Compared to other cities, Hamburg organizes a large number of architecture, urban planning and landscape competitions each year – all over the city, with varying scope, focus, types of competition, number and constellations of participants. After the jury’s decision, the entries to the competitions are usually presented in small, local exhibitions, which was not possible during the pandemic. Therefore, the city of Hamburg wished to show their activities in competitions in a large public exhibition to the public. This raised the curatorial question of which competitions, and from these competitions which entries, should be selected for the exhibition.
Not only the winning design of a competition is important, but each individual competition entry has a value in itself and contributes to the discussion about the future development of the city. Each work stands in relation to all the other works and is defined by others and vice versa. That is why we, as the curatorial team, decided not to select at all, but to show all the entries from all the competitions of recent years together in the exhibition. The entries to the about 200 competitions of the last recent years together form an extreme creative mass – expressed in about 1.500 ideas and 6.000 plans. Our curatorial concept is to make this huge wealth of all the competitions visible. Presenting them all together shows the extreme creative contribution that is continuously made for the entire city and gathers all the themes that form the discussion to the urban development. It allows for new readings and narratives that will shape the entire city.
Even in our digital age, most competitions are still submitted as printed plans – which we used as a medium to design the exhibition. In a spacious former warehouse in the HafenCity in Hamburg, 1.100 banners (3m long and 90cm wide) were hung from the roof in long rows. Together, they build a hovering spatial body that we regard as a floating archive of ideas. The competitions printed on the banners are arranged by districts and within the district by chronological order. The entries to the respective competitions are not shown in the usual order of winning projects followed by the others, but alphabetically according to the offices ‘names. This neutral order is reflected in a code that was given to each competition, each entry, each plan – representing the idea of an archive of ideas.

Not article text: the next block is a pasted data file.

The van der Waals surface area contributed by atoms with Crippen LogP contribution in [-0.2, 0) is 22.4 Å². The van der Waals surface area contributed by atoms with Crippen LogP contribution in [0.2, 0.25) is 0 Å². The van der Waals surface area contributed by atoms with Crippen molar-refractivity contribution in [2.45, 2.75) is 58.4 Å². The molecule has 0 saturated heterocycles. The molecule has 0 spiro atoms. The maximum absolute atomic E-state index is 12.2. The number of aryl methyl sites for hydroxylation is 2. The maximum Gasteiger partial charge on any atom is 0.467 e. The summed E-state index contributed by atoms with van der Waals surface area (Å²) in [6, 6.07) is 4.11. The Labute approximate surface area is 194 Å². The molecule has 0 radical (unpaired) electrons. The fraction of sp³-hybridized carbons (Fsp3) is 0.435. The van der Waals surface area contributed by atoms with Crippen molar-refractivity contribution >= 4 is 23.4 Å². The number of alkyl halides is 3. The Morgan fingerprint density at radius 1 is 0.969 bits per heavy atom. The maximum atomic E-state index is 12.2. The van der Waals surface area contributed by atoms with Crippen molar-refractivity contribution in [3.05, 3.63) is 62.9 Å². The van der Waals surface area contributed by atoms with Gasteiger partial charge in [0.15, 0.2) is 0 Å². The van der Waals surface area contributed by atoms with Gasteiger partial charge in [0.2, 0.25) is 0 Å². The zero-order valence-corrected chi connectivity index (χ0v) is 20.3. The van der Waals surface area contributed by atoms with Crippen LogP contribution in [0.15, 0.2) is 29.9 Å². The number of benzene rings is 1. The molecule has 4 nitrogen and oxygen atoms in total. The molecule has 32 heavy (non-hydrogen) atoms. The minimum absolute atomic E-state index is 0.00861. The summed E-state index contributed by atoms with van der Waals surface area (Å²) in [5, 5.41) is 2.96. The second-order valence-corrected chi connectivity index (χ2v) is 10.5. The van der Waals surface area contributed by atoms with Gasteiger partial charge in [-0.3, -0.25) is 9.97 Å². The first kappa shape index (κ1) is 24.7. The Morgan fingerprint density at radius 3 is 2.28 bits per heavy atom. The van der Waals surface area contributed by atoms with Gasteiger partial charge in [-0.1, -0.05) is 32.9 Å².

The plan of the floating archive shows the parallel rows of the banners crossed by wide and narrow paths, giving visitors the possibility to stroll through the installation like walking through a city. Listening to the audio guide while walking, visitors are provided with background information to the urban context of the competitions. Along the wide paths, so-called islands are arranged, creating separate exhibitions spaces within the floating archive. Here some selected competition entries are shown to represent the major tasks of the city planning: Residential, Office/Commercial, Infrastructure, Public and Green Spaces, Culture/Education/Sport, Conversion and Re-Use, and Urban Planning. Each island showing one of these themes features a unique geometrical shape and colour. The colour concept of the islands reflects the basic concept of the exhibition: each colour has an absolute beauty in itself, all together, they harmonise to form an entire whole.
The plan of the exhibition resembling a city is to visualise the importance of this first-time show of all competitions together as the sum of all contributions to the entire city.
KAWAHARA KRAUSE ARCHITECTS with
Kaye Geipel (Architecture critic)
strobo B M (visual communication)
Bureau N (agency for communication)
Structural Engineers: Bollinger & Grohman Ingenieure, Hamburg
Fire Safety Engineers: THAT, Hamburg
Colour concept: Nobuko Watabiki (artist)
Client: Behörde für Stadtentwicklung und Wohnen, Hamburg